At the moment, I don't have a car. Once I get that, problem solved.
Until you start driving in the wintertime.
North Dakota's cold weather is one reason why most foreign nurses don't renew past their three-year obligation. Isolation is another.
In Dickinson, about 80 miles northwest of Elgin, nurse Roger Uy and wife Noemi (ph) arrived from Manila via San Francisco with their 1-year-old son, Raiu (ph), exhausted from all the travel, unsure about the blast of cold air that greeted him.
However, Roger Uy's always employer, the 88-bed St. Luke's skilled nursing facility, offered a warm welcome on a busy first full day in Dickinson.
Amy Kreidt, CEO, St. Luke’s Home:
Fingerprints, apartment, shopping. Hopefully, you're ready for this.
Roger Uy, Nurse:
I'm waiting for it for a long time already.
Roger Uy had waited four years since being offered this job for his visa to clear. St. Luke's CEO, Amy Kreidt, played tour guide for the day, as he got fingerprinted at the police station, required for new immigrants.
Are you thinking like a sofa and a recliner, or are you thinking a sectional?
As they browse the furniture store and, most critically, the Uys got to meet Filipino colleagues at St. Luke's six of the seven nurses now on staff.
Christina has a young daughter.
So, if we can have any employee with their family, you're less likely to be lonely. You're more likely to be social and out and about vs. if your family is across the world.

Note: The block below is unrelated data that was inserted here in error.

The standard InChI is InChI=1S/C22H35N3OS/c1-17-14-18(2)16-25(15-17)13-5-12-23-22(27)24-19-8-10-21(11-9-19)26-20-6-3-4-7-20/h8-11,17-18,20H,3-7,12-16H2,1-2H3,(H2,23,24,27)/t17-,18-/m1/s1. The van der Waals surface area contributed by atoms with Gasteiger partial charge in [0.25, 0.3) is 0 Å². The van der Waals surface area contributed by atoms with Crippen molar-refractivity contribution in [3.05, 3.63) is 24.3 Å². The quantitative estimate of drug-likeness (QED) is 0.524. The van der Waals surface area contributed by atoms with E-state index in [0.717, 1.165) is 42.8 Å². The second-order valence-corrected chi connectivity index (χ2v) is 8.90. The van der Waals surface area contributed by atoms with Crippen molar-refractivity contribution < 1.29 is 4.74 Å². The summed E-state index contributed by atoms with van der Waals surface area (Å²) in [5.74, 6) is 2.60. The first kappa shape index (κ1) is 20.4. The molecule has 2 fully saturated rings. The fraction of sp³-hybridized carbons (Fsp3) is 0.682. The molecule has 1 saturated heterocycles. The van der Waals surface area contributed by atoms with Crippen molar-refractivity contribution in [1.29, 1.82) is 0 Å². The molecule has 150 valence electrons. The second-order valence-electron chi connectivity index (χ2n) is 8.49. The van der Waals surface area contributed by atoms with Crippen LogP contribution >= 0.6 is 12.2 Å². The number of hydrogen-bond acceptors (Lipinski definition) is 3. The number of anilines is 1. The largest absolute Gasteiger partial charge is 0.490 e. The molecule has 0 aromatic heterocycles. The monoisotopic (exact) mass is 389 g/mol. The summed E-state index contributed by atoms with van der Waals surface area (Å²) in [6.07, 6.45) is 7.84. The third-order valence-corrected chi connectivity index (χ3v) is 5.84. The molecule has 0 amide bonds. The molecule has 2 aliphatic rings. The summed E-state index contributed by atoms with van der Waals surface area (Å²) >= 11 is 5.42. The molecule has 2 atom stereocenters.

So just having an adequate size Filipino population in our town is a good asset and resource for them.
One question raised in this story concerns the ethics of rich countries luring away the best talents of poorer ones, whether the Philippines or India, and especially countries in sub-Saharan Africa and the Caribbean, which don't graduate a lot of nurses and desperately need their services.
The World Health Organization has been very concerned about poaching from poor countries, because you're essentially using taxpayer money from those countries to fund our health work force.
I would say, at the policy level, however, at least in terms of Congress, there has been very little interest in this issue.
Did you always want to work in America?
Yes, it's a 13-years dream for me.
You have been dreaming about this for 13 years?
Yes, since I passed my exams in the Philippines. This has always been my dream.
Tesani and Roger Uy say nurses get little respect in the Philippines, a complaint echoed among American nursing groups. But back home, it's also reflected in pay, which Uy says is about one-tenth of what they will earn here in North Dakota.
My role really is to give my son a better life. So I think being here secures him.
You hear some people sometimes say, it's not ethical for rich countries to take the best brains from poor countries. Have you ever given that any thought?
Well, I think, for me, I have spent 15 years already in the Philippines. So I think the service that — the service that I gave to the Philippines is enough.
So I think maybe it's my time to give for myself, to choose for a better life.
How long that will be in North Dakota remains to be seen. Four more Philippine nurses have been offered jobs at St. Luke's and are awaiting their visa approval.
For the "PBS NewsHour," this is Fred de Sam Lazaro in Dickinson, North Dakota.
And a reminder. Fred's reporting is in partnership with the Under-Told Stories Project at the University of St. Thomas in Minnesota.
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Fred de Sam Lazaro is director of the Under-Told Stories Project at the University of St. Thomas in Minnesota, a program that combines international journalism and teaching. He has served with the PBS NewsHour since 1985 and is a regular contributor and substitute anchor for PBS' Religion and Ethics Newsweekly.